The Palestinian refugees in Gaza were forced there in 1948 not by Israel but by the Egyptians, kept there under guard, shot if they tried to leave, and never given Egyptian citizenship or Egyptian passports. (These facts are recorded by Yasir Arafat himself in his authorized biography by Alan Hart, Arafat: Terrorist or Peace Maker? 1982). Refugees in Lebanon were kept under similar but less draconian repression. They were barred by law from almost 70 professions, not granted citizenship, and not allowed to travel. Only in Jordan were the refugees granted citizenship.
Senior Fatah Central Committee member Sakher Habash succinctly explained the reason for the calculated refusal of the Arab rulers including the Palestinian rulers to help the Palestinian refugees to return to normal lives. During a 1998 lecture at Shechem’s An-Najah University, Habash said:
“To us, the refugee issue is the winning card which means the end of the Israeli state.”
In other words, war, terrorism, diplomatic isolation of Israel, world-wide PR campaigns to demonize Israel all may fail (and most have, so far); but as long as this last trump card is still alive, hope for the destruction of Israel still pulses in the hearts of Arab revanchists.
Palestinians who fled Israel in 1948 and are still alive have no legal right to return to Israel, because the Arab leadership representing them (Arab nations until 1993, and since then the Palestinian Authority) are still, de jure and de facto, at war with Israel; and these refugees, therefore, are still potential hostiles. International law does not require a country at war to commit suicide by allowing the entry of hundreds of thousands of a potentially hostile population. In the context of a peace treaty, in 1949, the Arab refugees could have taken advantage of Israel’s offer; but their leadership refused.
Of course the present Palestinian claim of a “Right of Return” is accompanied by the claim that there are not 725,000 refugees (minus those who have died in the interim) but 5 million. This number serves many political agendas but from the point of view of international law generations born into a refugee population that has been resettled and living in exile do not have the legal status of refugees. That means that legal refugee status today applies only to those few surviving Arabs who fled in 1948, among whom most are advanced in age.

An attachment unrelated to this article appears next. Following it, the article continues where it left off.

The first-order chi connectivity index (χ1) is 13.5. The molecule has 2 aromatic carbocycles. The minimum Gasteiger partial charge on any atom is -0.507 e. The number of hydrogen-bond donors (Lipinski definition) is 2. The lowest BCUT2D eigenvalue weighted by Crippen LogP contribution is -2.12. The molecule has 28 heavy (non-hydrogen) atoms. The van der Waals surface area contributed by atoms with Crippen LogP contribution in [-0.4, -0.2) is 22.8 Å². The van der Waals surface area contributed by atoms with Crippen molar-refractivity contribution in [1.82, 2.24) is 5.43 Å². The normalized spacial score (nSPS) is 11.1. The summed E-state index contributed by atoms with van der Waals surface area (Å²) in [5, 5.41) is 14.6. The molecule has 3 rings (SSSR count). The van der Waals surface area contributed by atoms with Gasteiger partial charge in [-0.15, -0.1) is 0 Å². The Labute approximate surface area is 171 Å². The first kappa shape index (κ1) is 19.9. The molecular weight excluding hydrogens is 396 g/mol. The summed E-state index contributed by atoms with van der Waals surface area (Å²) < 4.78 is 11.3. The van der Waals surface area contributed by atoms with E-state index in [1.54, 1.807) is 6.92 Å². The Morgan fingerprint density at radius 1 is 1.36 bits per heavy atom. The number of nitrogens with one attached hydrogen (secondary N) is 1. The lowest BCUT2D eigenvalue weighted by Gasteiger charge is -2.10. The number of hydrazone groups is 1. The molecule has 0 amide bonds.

A Summary of The Salient Facts
The protracted Arab refugee crisis is an artificial crisis maintained for 57 years by Arab rulers in order to exploit their own people’s suffering — to create a “poster child” for Palestinian victim-hood; a staging ground for anti-Israel propaganda; a training center for Arab terrorists; and a trump card for the anti-Israel jihad (per Sakher Habash) when all else (war, terrorism, international diplomacy) fails.
“Haq el-Auda” — the “law of return,” for Palestinian Arabs to their own homes and farms and orchards that have been part of Israel for the past 57 years is a sham.
Sixty years ago there were nearly a million Jews in the Arab states of the Middle East: honest hard-working citizenry contributing to the culture and economy of their countries of domicile. Today, there are almost no Jews in the Arab countries of the Middle East, and racist apartheid laws prohibit even Jewish tourists from entering some Arab countries.
In Israel, on the other hand, the Arabs who did not flee numbered about 170,000 in 1949; and now number more than 1,400,000. They have 12 representatives in the Israeli Parliament, judges sitting on the Israeli courts and on the Israeli Supreme Court benches, and Ph.D’s and tenured professors teaching in Israeli colleges and universities. They are a population that enjoys more freedom, education, and economic opportunity than do any comparable Arab populations anywhere in the Arab world.
The Arab rulers caused the Arab refugee problem in 1948 by their war of aggression against the infant state of Israel, a legal creation of the United Nations; the Arab rulers have since maintained the Arab refugee population and denied it any possibility of normal life in Arab countries in order to use the suffering they themselves have caused, as a weapon in their unending war against Israel.
During all these decades the refugee camps and their Arab exploiters have been funded by billions of dollars from the United Nations, the United States, the United Kingdom, the European Union and others.
About the author:
David Meir-Levi is an American-born Israeli currently living in Palo Alto, California. He holds a BA from Johns Hopkins University, and an MA in Near Eastern Studies from Brandeis University. He taught Archaeology and Near Eastern History at the Hebrew University in Jerusalem and at the University of Tel Aviv in the 60’s and 70’s, during which time he completed his service in the Israeli military. Upon returning to the USA, Mr. Meir-Levi has worked as a professional Jewish educator, most recently in the San Francisco Bay Area.
Mr. Meir-Levi is the Director of Research and Education at the Israel Peace Initiative (IPI), a grass-roots not-for-profit organization in the San Francisco Bay area working to educate the American public and its leaders in to the history of the Arab-Israel conflict and realistic options for resolution. For more information about IPI, see: Israel Peace Initiative.